This contributing paper explores the opportunities offered by digital media mining to complement impact databases. Impact data on past disasters caused by natural hazards (in short, impact data) are of paramount importance for several applications. These include advocacy for investments in disaster risk reduction (DRR) and providing and evidence base for new policies. It is challenging, however, to create, sustain, and increase the adoption of an impact database with sufficient quality for different applications in humanitarian response and DRR. Online newspapers, both national and local ones, tend to cover small disasters more than some institutional databases that focus only on disasters above a particular threshold impact. Mining data from these sources offer a means to complement existing databases.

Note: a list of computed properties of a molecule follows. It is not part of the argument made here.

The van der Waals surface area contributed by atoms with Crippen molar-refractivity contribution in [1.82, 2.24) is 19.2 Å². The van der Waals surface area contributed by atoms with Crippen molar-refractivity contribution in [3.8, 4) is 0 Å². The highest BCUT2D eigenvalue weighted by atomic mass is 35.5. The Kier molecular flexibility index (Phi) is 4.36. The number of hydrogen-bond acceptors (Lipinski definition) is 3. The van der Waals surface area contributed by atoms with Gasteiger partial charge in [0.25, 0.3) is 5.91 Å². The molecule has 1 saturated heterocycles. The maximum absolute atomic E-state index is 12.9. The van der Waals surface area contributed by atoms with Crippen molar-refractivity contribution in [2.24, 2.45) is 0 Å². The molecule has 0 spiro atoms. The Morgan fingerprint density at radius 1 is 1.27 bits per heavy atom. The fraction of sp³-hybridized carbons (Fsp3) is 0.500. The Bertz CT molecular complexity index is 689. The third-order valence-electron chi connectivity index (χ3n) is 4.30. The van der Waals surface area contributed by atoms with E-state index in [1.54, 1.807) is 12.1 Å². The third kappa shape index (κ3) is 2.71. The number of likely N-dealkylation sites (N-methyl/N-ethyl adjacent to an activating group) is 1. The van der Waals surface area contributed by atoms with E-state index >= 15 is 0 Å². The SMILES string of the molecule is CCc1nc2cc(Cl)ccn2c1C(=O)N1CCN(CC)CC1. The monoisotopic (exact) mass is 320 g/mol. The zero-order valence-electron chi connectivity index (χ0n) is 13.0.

This paper indicates that leading openly available databases have their different strengths and weaknesses. Mining digital newspapers helps shed light on data discrepancies given by different database. In the case studies, the enriched impact database was used to validate a hydrological model, particularly in defining triggers and improving monitoring. The study focused on sudden-onset disasters and further research will be needed to understand how mining can be used for slow-onset disasters such as droughts. Big data and modern information processing systems can also further improve operational excellence in humanitarian applications.